Wednesday, November 28, 2012

Joslin Blog Project: Moving Forward.

This post wraps up my part in Joslin Diabetes Center's Blog Project, which I participated in alongside a handful of other dedicated and passionate diabetes advocates during Diabetes Awareness Month. We each wrote four posts (you can find my first three here, here, and here) that detail our personal journey with diabetes, in the hopes that we could raise $5,000 as a team for the Joslin High Hopes Fund. It's not too late to donate, and any amount helps!

Our prompt for the final week is: What tech/management tools/delivery systems have helped you live more normally? How could these things be better?

Much like Batman and his utility belt, I carry and/or wear devices and gadgets that make my job - the job of living well with type 1 diabetes - less difficult. (I hesitate to say "easier", because it remains a fact that exactly none of it is easy, and won't be until technology can do the thinking for us. And even then... okay, I'm stopping this tangent here. It's a whole seperate blog post.)

My trifecta of necessary evils - glucose meter, insulin pump, and continuous glucose monitor - allow me, when used optimally, the information and flexbility to live as "normally" as anyone with diabetes can.

The pump, when programmed correctly for that exact moment in time, gives me the freedom to do things like eat Mexican food (love you, temp basal + extended bolus) and sleep in (love you even more, sleep) on the weekends. It does some of the work that my pancreas won't.

The CGM looks out for me most of the time, alerting me to rises, falls, and out-of-range readings. But more than that, it gives me some degree of confidence. Confidence to exercise, to try new foods, to not eat at all, to sleep (perchance to dream?), to live with a smaller amount of fear and worry. If I had to pick only one piece of tech to help me with diabetes management, this is it.

Glucose meters give me valuable information, too - and some even provide that information in ways that are comfortable and convenient for me - even fun, sometimes. They help me make dosing decisions, food decisions, and mood decisions. (High? I'm grumpy. Low? I'm confused. Just right? I'm Goldilocks.)

But "how could these things be better"? Hoooo, boy. This one's a doozy.

Gadgets, apps, and everything else under the "tech stuff" category is great, and something I'm grateful for - it's more than someone like my grandfather could have ever hoped for, I think - but it's still flawed. It still leaves an enormous cognitive burden on the patient - not just decision-making, memory, and judgment, but also the emotional repercussions of all those. What would be abso-freaking-lutely lovely would be technology that carries more of that burden for me. I'm talking some serious science here - I want an artificial pancreas. I want a Bigi. I want a system that forces diabetes to take care of its stupid self, so that I can take care of me.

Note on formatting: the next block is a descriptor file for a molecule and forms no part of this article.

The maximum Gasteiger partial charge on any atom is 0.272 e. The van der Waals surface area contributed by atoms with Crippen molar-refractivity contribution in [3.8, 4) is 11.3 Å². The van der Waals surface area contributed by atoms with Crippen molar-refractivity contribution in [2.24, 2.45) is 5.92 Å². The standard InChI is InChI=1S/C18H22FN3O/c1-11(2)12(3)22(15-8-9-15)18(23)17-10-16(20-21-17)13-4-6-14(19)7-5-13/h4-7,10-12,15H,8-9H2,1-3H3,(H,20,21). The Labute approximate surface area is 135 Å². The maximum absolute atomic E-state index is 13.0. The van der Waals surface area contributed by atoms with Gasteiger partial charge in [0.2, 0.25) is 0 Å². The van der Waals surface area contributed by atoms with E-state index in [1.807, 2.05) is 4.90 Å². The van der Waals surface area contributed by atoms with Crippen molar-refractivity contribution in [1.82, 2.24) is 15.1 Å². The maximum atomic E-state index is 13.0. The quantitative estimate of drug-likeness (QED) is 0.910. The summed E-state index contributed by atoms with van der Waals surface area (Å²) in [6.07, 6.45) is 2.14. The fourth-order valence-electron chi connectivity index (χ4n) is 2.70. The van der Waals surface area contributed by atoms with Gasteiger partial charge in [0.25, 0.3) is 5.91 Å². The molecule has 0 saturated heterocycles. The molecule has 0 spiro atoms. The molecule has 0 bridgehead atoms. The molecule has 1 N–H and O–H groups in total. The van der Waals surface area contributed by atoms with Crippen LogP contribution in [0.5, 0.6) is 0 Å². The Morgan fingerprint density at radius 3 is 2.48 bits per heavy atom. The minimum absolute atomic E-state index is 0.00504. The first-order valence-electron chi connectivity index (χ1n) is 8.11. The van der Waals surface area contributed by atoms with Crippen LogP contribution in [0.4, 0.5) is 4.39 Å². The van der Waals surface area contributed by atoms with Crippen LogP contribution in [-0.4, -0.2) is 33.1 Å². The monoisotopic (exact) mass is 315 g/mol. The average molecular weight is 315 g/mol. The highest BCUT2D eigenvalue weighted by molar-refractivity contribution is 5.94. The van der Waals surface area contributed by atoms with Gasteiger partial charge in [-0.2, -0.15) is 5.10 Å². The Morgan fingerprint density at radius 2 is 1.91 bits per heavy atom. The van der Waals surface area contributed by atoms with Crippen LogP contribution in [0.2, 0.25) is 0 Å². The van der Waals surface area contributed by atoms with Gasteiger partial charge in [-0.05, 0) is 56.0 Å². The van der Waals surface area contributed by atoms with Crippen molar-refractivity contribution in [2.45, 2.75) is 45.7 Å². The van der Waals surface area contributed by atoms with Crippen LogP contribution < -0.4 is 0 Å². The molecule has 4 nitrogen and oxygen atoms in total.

And if I can't have that (yet), I want better interoperability, for the love. Nearly everything I use is an island. Does my CGM make recommendations to my pump? Nope. Does the iBGStar app integrate with the GoMeals app? Nope. Can I use one charging and data transfer cable for all of my devices? HA! With the exception of the few bits of data that can ping between my pump and the meter it rode in on came with - that I never use, because it's ugly and clunky and ugh don't even get me started - nothing talks to anything else. Correction: they all talk to me, and no one/thing else. Not good enough. It's like trying to conduct an orchestra that I can't hear. I want auto-tune.

What I need is more, so that I can have the luxury of less.


  1. I love your posts. Your humor is grand, and your frustrations are right up my alley! When you said "tool belt" I immediately thought of my bra. :) It holds my pump AND CGMS at times. What would I do if I were a man? LOL

    I'm lucky - I'm in trials for the artificial pancreas. They ARE working on getting the pump and CGMS to talk to each other. It's pretty cool - and looks to come on an Android phone platform!

    Cheers. And thanks for the great blog.

  2. I've said it before, but I feel SO connected to the world during my day.... until I my day bumps into a diabetes device. Then everything stops and we go 20 years into the past.

  3. Interoperability was one of the main topics of the Diabetes Mine Innovation Summit. One of the main presenters on the topic explained how in other fields it took one company to do it and the rest were forced to follow or be left behind (out of business). We just need one company to step out there and give us what we need and it will become the standard for the rest.


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